How we capped an artesian well from 4,600 miles away
In October 2021, an artesian water well on Gregory Combs’ land in Lilliwaup, Washington USA was damaged due to a condition known as water hammer or surge flow. The water hammer effect occurs when flowrates change – it can cause high pressure, high force or even a reversal of flow.
What is artesian water?
Artesian water is groundwater that flows naturally to the surface because pressure in the rocks underground force it to the surface. Having water flow to the surface naturally is great - if you can control it. However, in our extensive experience, uncontrolled artesian flow can be disastrous, and we’re often called in to cap or control the pressure.
How a damaged artesian well can flood a site
When William’s well was damaged, the well cap needed repairing. He attempted to disconnect the water supply to make the repair, then also discovered the main line extending directly from the well cap was warped due to the rapid opening of the 2'' main line during the surge flow event.
Because William’s well was an artesian one, no matter what he did, he couldn’t stop water free flowing to the surface from his aquifer and flooding his land.
Capping an artesian well
As William explains: “The first well driller I called came and looked at the project and said he would call back with a solution but never did (his organisation, I have been told, is the second largest drilling company in Washington state)!
“He strung me out until December 2021 when I called another driller. With no response from the second driller either, I started my search on the internet for a company to help me cap my artesian well.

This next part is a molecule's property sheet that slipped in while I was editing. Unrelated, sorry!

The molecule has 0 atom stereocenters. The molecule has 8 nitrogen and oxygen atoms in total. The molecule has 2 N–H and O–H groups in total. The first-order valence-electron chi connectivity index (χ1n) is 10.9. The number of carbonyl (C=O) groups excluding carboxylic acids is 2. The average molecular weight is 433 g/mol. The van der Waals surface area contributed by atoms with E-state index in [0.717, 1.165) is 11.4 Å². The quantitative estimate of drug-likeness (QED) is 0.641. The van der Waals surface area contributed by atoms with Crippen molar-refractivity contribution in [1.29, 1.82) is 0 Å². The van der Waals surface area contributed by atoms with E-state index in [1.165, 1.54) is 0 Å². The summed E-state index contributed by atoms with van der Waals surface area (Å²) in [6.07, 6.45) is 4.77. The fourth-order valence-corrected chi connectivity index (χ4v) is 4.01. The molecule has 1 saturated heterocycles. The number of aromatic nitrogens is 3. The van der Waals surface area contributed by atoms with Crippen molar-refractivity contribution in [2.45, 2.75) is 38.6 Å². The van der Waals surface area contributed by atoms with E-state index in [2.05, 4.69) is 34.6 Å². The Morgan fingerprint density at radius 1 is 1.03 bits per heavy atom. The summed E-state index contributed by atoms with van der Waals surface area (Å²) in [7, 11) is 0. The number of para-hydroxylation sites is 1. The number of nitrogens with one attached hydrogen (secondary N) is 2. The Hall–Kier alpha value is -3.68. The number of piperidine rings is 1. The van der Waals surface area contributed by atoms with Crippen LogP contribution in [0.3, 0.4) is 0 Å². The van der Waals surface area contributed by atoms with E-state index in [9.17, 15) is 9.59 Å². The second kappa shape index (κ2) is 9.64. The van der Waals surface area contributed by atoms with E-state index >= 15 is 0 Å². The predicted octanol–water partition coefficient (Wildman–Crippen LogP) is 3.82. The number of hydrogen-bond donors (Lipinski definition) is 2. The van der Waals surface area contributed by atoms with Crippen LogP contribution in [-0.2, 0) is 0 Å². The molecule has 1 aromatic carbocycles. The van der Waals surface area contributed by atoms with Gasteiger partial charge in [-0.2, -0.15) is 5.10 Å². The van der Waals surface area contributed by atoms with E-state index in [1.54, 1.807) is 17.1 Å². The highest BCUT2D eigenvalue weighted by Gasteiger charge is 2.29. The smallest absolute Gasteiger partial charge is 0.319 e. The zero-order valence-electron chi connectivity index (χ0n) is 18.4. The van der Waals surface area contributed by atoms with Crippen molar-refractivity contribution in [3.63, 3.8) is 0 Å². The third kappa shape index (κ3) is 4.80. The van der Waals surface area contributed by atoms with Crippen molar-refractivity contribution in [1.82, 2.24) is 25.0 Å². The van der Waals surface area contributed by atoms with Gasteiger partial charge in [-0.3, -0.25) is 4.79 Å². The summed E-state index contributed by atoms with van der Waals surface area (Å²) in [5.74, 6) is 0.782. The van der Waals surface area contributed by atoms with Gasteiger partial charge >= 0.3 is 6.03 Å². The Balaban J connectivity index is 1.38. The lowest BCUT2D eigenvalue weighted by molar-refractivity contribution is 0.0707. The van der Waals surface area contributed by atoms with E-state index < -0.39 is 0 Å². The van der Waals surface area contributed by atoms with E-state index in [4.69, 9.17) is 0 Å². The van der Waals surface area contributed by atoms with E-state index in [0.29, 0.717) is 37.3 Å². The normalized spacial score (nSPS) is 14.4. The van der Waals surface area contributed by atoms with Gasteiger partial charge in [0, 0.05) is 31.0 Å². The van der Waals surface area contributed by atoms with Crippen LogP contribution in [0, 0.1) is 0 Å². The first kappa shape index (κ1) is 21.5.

“My search led me to your website and late one Sunday I wrote a desperate note delineating my problem.”
Igne can solve free flowing artesian water - even from over 4,500 miles away!
The email we received from William contained images and a video of the issue and read: “80 lbs. of pressure when well cap is secure. Can you tell me how to fix this - would like to have welded flange with 2” outlet as you see in pictures. Local well drillers will not touch this job!”
As soon as he received the email from William, Igne’s Water Well Manager John Gowans wrote back offering to help: “Hi William, This is something we do on a regular basis here in the UK but we need to know a couple of details about the well before we suggest the best way forward…”
The communications whizzed back and forth and by Tuesday, William had his solution laid out by John in step-by-step detail including the sage advice: “Fit the top flange to the welded flange and pull down using fully threaded extra-long bolts about 8-10” long – you will get very wet at this stage!”
Fixing damaged artesian wells
Trying one last time, William sent John’s detailed solution to the second driller and threatened to do the work himself – saying he really wasn’t sure it was a DIY job he wanted to take on!
Fortunately, the driller agreed to try John’s solution to fix the damaged artesian well and by the Thursday the problem was solved.
Commenting on the free advice and expert service he received, William said: “Once John had responded, with his direction my local guys and I decided we could tackle this project and be successful. I received excellent information and service from a person on the other side of the world! Thank you John and all at Igne from the USA.”
Expert solutions to complex problems
Is your site flooding due to artesian flow? Has your well been damaged by surge flow? Is your water supply degraded or contaminated? There is no water-related problem that we at Igne cannot solve – put us to the test: call 01544 267 980 or email email@example.com for immediate support.
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